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Rep. Nancy Pelosi Speaks on Midterm Elections Results; Trump Congratulates Pelosi, Warns Against Oversight. Aired 1:30-2p ET

Aired November 7, 2018 - 13:30   ET

THIS IS A RUSH TRANSCRIPT. THIS COPY MAY NOT BE IN ITS FINAL FORM AND MAY BE UPDATED.


[13:30:00] DANA BASH, CNN CHIEF POLITICAL CORRESPONDENT: The classic suburban district with Independents, with women, who had in many elections before voted for Republicans, different kinds of Republicans, but were completely repulsed by the language, the tone and the tenor that they have been hearing from Washington, D.C. That is what brought Mike Coffman down. It is not the fact that Donald Trump didn't go out and campaign for him.

And, you know, he is understandably putting his spin on the results last night. And never mind that it was something that we've never seen before, put in a long unprecedented list of a president, you know, calling out and ripping on and warning Republicans in the future ,if you don't want me to come with you, look what's going to happen, you're going to lose. That flies in the face of what I saw on the ground in Colorado in one of those races.

DAVID CHALIAN, CNN POLITICAL DIRECTOR: I don't think -- I don't think he was applying actual political strategy to this at all. I think --

(CROSSTALK)

BASH: No, it was all personal.

CHALIAN: It was all personal. I don't think he could argue that he would have made that race better. He would try perhaps. But it's all in the term, they did not embrace me. They could not embrace me.

(CROSSTALK)

BASH: They couldn't. They couldn't.

CHALIAN: That's not a political -- he's not making a political calculus. It is that he is of the mind that he is the center of the political universe and that everything about it should revolve around him and everyone that wears his jersey should fully embrace him at all cost no matter what.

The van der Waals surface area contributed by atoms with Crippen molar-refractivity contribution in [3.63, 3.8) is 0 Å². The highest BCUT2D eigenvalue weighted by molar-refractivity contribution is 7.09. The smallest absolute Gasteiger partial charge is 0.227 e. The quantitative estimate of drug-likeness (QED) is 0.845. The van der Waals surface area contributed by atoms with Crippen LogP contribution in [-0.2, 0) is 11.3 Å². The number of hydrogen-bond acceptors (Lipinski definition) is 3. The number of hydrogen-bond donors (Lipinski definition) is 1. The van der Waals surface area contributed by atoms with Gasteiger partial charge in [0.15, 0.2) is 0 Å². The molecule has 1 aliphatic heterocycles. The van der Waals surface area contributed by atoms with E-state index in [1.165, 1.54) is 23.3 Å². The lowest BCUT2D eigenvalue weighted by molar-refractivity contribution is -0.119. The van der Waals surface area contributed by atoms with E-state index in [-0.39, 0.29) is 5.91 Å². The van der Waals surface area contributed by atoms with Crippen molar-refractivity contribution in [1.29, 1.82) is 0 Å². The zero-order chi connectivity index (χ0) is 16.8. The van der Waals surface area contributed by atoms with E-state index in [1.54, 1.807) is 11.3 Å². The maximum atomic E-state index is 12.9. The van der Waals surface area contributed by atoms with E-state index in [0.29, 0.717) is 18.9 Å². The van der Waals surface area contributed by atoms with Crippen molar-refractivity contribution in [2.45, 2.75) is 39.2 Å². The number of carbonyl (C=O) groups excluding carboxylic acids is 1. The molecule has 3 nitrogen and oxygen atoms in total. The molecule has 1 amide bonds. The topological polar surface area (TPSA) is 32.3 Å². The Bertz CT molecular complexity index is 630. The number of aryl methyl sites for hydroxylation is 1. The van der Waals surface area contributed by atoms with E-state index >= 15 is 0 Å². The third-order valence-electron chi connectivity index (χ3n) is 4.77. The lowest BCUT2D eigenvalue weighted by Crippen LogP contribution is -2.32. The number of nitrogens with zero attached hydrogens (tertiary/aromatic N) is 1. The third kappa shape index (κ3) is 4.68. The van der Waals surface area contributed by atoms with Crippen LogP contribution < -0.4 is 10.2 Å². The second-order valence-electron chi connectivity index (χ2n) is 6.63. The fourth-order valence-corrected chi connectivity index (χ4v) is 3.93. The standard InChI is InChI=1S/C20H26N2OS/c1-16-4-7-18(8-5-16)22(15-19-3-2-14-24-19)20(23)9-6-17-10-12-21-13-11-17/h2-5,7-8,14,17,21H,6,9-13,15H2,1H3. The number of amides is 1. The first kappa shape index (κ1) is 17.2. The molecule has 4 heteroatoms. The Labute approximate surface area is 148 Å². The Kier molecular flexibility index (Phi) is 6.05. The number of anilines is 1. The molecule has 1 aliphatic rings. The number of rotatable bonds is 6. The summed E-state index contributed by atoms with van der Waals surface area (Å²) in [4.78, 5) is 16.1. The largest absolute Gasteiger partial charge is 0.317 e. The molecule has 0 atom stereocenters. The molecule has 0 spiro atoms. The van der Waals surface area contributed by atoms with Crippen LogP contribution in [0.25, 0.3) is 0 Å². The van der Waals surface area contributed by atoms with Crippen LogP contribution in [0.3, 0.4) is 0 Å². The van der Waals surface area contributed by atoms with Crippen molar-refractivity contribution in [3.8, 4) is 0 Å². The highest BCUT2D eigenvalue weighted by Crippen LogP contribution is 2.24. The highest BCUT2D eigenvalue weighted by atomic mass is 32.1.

DAVID GREGORY, CNN SENIOR POLITICAL ANALYST: Even Democrats, I mean, the threat -- the very specific threats to Democrats, which is we can work together, we can do prescription drugs and do things for veterans and do things on health care, on infrastructure, we can do all that, and by the way, that will be very good for me politically, he said. To get into his political strategist hat. But then that very specific warning, which is, if they decide to investigate this White House, we don't cooperate because we cannot do both things.

JAKE TAPPER, CNN ANHOR: Which ignores -- which ignores as a document that conservatives often refer to, they keep it in the National Archives called the Constitution.

(CROSSTALK)

WOLF BLITZER, CNN ANCHOR: Hold on.

GREGORY: The House has authority to do those things.

TAPPER: Would be speaker-elect Pelosi. Let's listen in.

REP. NANCY PELOSI, (D-CA), HOUSE MINORITY LEADER: Leader Mitch McConnell went forth and really admitted that Medicare and Medicaid and some aspects of Social Security, disability benefits, were on the chopping block.

The president pulls his punch when it came time to lowering the cost of prescription drugs by enabling the secretary to negotiate for that. So this is very important.

That was For the People, lower healthcare costs, bigger paychecks by building infrastructure of America, integrity and government by reducing the vote with big dark money in the political session (ph). That was our agenda, our candidates ran with it. But healthcare, healthcare, healthcare in every household in America, this is an important issue. The man whose office I occupy now, Speaker Tip O'Neill, he said all politics is local, when it comes to healthcare, all politics is personal.

And so again, we made our own environment, and while the GOP tried relentlessly to distract and divide, our candidates kept their focus on that subject. And when I say our candidates, our candidates for reelection as well. Voters delivered a resounding verdict against congressional Republicans attacks on Medicare, Medicaid, and the Affordable Care Act, and people with pre-existing conditions in districts everywhere in America. They went in a new -- a new direction, a House that will -- now they want a new direction, a House that will work to make progress in the lives of American families and seniors.

Democrats pledge again, a new majority, our For the People agenda, lower healthcare costs, lower prescription drugs, bigger paychecks, building infrastructure, cleanup corruption to make America work for American people's interest, not for special interest.

Yesterday's election was not only a vote to protect America's Healthcare, it was a vote to restore the health of our democracy, the health of our democracy. Under the Constitution -- and I'm proud that the legislative branch is the (ph) Article I, for branch of government, the legislative branch.